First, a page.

User Tag List

First 12345 Last

Results 21 to 30 of 93

  1. #21
    Tenured roisterer SolitaryWalker's Avatar
    Join Date
    Apr 2007
    MBTI
    INTP
    Enneagram
    5w6 so/sx
    Posts
    3,467

    Default

    Quote Originally Posted by ptgatsby View Post
    Yours, yes, but maybe not his. If {a} causes a phenomenon which would otherwise be absent in {b} there are grounds for using the word "create" in reference to {a} creating {b}. This is more than just semantics - either its presence creates the phenomenon or it doesn't.

    (Using God as an example is a rhetorical trap because only God can create in that context - everything that is and will be was created by God. There are no easy analogies because "middle class" talks about an emergent social property. It'd be like saying that humans created murder, which is true only because it is a social construct.)
    You're missing my general point: the distinction between create and contribute.

    To contribute means to merely play a role, to create means to play a sole or the main role.
    "Do not argue with an idiot. They drag you down to their level and beat you with experience." -- Mark Twain

    “No man but a blockhead ever wrote, except for money.”---Samuel Johnson

    My blog: www.randommeanderings123.blogspot.com/

  2. #22
    & Badger, Ratty and Toad Mole's Avatar
    Join Date
    Mar 2008
    Posts
    18,535

    Default

    The most striking thing about the middle class is that they don't own the means of production.

    The means of production are owned by the bourgeoisie.

    And the middle class are afraid of falling back into the underclass. So the middle class are keen to do the bidding of the bourgeoisie.

    So the middle class are inherently undignified. So this must be concealed and hidden from view behind status symbols.

  3. #23
    deplorable basketcase Tellenbach's Avatar
    Join Date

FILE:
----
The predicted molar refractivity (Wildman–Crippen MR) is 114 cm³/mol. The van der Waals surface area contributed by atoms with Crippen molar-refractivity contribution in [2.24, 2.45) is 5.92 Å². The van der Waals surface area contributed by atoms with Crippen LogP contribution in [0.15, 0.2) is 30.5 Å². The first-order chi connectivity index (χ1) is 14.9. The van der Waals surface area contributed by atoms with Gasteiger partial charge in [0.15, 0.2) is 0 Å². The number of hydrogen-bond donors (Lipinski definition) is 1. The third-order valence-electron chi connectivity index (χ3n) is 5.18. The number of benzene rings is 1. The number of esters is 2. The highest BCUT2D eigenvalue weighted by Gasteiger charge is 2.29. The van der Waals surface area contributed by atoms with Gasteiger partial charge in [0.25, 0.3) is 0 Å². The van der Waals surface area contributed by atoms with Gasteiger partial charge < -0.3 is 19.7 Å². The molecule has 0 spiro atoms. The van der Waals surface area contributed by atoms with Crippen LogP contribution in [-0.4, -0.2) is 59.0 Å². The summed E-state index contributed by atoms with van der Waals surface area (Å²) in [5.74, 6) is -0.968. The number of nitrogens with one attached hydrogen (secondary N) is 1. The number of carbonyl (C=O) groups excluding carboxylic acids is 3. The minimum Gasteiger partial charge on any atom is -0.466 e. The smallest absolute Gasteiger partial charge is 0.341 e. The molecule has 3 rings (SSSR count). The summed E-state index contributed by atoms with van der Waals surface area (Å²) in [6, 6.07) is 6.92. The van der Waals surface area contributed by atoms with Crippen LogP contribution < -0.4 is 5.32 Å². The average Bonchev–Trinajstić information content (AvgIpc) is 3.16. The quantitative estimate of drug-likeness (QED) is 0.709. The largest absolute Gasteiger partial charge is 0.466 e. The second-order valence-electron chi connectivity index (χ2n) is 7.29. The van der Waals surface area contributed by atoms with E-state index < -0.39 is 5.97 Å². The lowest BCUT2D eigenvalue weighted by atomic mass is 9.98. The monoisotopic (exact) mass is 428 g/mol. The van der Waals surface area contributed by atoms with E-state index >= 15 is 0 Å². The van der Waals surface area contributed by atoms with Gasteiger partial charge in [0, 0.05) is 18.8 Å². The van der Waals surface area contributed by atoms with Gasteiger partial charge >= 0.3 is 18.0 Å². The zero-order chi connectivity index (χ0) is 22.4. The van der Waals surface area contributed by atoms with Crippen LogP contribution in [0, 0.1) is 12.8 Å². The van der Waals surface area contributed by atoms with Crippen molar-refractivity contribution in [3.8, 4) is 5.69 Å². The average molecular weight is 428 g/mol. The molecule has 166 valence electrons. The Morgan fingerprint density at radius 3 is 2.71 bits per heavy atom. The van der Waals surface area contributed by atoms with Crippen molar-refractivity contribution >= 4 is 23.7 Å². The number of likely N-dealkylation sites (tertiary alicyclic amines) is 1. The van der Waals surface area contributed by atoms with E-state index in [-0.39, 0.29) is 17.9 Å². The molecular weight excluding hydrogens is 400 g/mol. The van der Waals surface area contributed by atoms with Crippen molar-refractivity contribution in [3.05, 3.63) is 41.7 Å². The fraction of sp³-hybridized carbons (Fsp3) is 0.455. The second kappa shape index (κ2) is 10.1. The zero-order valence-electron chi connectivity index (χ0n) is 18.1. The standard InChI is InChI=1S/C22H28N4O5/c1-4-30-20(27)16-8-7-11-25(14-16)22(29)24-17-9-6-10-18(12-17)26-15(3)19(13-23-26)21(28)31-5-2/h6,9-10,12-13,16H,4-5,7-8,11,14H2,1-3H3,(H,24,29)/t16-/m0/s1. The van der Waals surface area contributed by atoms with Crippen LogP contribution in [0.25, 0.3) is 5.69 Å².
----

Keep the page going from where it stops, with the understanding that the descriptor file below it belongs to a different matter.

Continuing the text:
Oct 2013
    MBTI
    ISTJ
    Enneagram
    6w5
    Posts
    3,953

    Default

    A majority of American households (54%) own stocks, so technically, they do own a share of the means of production.
    Senator Rand Paul is alive because of modern medicine and because his attacker punches like a girl.

  4. #24
    & Badger, Ratty and Toad Mole's Avatar
    Join Date
    Mar 2008
    Posts
    18,535

    Default

    Quote Originally Posted by Tellenbach View Post
    A majority of American households (54%) own stocks, so technically, they do own a share of the means of production.
    This is true. And as you say, it is a technicality as ownership is concentrated among a few.

    And this technicality is quoted as a form of propaganda for the few.

    And never, in the field of human conflict, was so much owed by so many to so few.

  5. #25
    deplorable basketcase Tellenbach's Avatar
    Join Date
    Oct 2013
    MBTI
    ISTJ
    Enneagram
    6w5
    Posts
    3,953

    Default

    Quote Originally Posted by Mole
    And never, in the field of human conflict, was so much owed by so many to so few.
    Ideally, we create the environment where people can acquire more wealth. I do hope you are not suggesting that the government be used to level the playing field, since that will only transfer wealth from the privileged few in business to the privileged few in government.
    Senator Rand Paul is alive because of modern medicine and because his attacker punches like a girl.

  6. #26
    Senior Member ptgatsby's Avatar
    Join Date
    Apr 2007
    MBTI
    ISTP
    Posts
    4,474

    Default

    Quote Originally Posted by Tellenbach View Post
    A majority of American households (54%) own stocks, so technically, they do own a share of the means of production.
    This is misleading, as 90% of the population only owns 20% (or less depending on how you want to define equity) of the value of "production".

  7. #27
    Tempbanned
    Join Date
    Apr 2009
    Enneagram
    8w9
    Posts
    14,031

    Default

    From Reuters:

    Stop adding up the wealth of the poor

    An excerpt...



    It’s the meme that refuses to die. It started, back in 2011, with the Waltons: six members of the family, we were repeatedly told, were worth as much as the bottom 30% of all Americans combined. I tried to address this silly stat back then, but now it’s gone global: back in January, Oxfam announced that the world’s 85 richest people had the same wealth as the bottom half of the global population. And now Forbes has come along to say that, actually, it’s not 85 people — it’s a mere 67.